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Supported by EU

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This project is supported by the European Union.

Any material related to this project is the sole responsibility of the Union of Journalists of South Sudan and Media Diversity Institute and can under no circumstances be regarded as reflecting the position of the European Union.

UJOSS Secretary General comments on project

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Street children cry out for help

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The 12 April 2011 was the international day of the street child but, in much of South Sudan, soon to be the world’s newest state, it has passed without notice or acknowledgement, save for a local charity in Yei which organized an event to highlight the social and economic magnitude of the problem.

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Another perspective

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A granny's view on the new State of South Sudan

"We have known nothing but injustice since we were born"

May Edition of the People’s Voice PDF Print

frontpageWelcome to the fifth edition of the People’s Voice. Like the previous issues, this edition brings you the views and concerns of the ordinary people of South Sudan.

On SPLM day, as Southerners celebrated the organization that brought them independence from the north, our seasoned reporter Agele Benson Amos asked people what they now wanted from the SPLM, now that the priority has shifted from liberation to state-building.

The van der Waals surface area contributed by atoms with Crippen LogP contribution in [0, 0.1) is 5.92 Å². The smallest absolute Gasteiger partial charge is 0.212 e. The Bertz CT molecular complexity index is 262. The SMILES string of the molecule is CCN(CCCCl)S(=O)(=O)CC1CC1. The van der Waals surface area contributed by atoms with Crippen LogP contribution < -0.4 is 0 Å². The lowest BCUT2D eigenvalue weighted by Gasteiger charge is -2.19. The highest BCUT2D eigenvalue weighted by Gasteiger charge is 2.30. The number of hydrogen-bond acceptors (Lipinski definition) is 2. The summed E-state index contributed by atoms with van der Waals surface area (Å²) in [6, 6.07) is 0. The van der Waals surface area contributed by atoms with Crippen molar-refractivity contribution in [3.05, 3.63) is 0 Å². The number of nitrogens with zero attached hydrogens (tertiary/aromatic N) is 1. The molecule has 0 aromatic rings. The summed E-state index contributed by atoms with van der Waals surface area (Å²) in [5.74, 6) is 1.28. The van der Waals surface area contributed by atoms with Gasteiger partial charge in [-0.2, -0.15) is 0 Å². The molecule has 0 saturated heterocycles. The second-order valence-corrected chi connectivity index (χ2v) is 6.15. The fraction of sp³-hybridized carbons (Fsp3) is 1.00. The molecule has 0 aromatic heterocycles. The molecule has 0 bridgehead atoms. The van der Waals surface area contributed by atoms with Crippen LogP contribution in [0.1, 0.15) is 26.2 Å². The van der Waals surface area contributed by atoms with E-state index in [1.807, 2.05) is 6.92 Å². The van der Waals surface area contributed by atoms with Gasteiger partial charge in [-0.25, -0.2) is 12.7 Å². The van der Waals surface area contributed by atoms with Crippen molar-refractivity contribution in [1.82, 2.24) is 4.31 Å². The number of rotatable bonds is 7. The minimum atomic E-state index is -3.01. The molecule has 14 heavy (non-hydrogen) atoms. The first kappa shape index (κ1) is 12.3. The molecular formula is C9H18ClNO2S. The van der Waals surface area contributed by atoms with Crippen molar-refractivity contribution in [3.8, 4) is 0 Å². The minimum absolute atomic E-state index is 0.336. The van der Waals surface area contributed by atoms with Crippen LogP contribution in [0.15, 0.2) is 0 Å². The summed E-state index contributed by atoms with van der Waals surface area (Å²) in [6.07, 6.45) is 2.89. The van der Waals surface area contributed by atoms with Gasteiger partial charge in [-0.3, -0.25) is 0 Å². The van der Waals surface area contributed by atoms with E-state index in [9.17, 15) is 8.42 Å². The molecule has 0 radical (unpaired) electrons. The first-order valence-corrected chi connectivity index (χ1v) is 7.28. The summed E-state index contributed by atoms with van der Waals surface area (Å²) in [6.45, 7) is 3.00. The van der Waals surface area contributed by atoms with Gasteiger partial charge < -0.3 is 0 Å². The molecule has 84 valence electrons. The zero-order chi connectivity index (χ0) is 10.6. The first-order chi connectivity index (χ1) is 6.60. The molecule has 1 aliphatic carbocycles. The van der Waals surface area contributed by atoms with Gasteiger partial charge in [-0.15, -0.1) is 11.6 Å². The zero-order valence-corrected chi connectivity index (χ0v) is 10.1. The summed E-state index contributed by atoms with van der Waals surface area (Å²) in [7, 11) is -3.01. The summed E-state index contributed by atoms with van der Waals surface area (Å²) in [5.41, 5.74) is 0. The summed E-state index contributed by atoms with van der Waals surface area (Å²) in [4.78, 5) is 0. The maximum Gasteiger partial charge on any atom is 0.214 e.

We hear from thirsty residents in the sleepy village of Abyei Cok in Rumbek, where the villagers are forced to drink dirty water for survival. The only source of water here – an old well – has to serve 596 families, together with their livestock. We listen to their complaints about government inaction.

Agricultural issues are also looked into. Our reporters talk to Yei farmers who say that their bumper food crop harvests are not only going to waste but also, that they have nothing to show from their efforts. It is ironic that while most residents of the dry parts of South Sudan starve, crops from this region rot in farms due to poor roads and lack of modern storage facilities. In addition, we bring you a report on the difficulties and frustrations faced by beekeepers in Yambio County, as they describe how only a little government interest could make such a difference to the economy of their area.

Our correspondent from Jonglei, John Actually, takes a closer into one of the most worrying issues affecting the future of our children and thereby the future of South Sudan; the terrible state of the education sector.

The importance of the media being free to highlight issues such as those included in this edition cannot be overstated. Press freedom is a fundamental principle of democratic societies. The 3 May was World Press Freedom Day and, in our fledgling state of South Sudan; journalists, government officials, and representatives from NGOs, gathered in a small hotel room to join the rest of the world in marking this important occasion. We bring you a report from that event where Mr Luka Biong, the Director General in the Ministry of Information, called on UJOSS to keep on pressing and reminding the government of its obligations to its people and he cited the ‘The People’s Voice’ as a true living case of press freedom and UJOSS’s efforts to help the government understand ordinary people's concerns.

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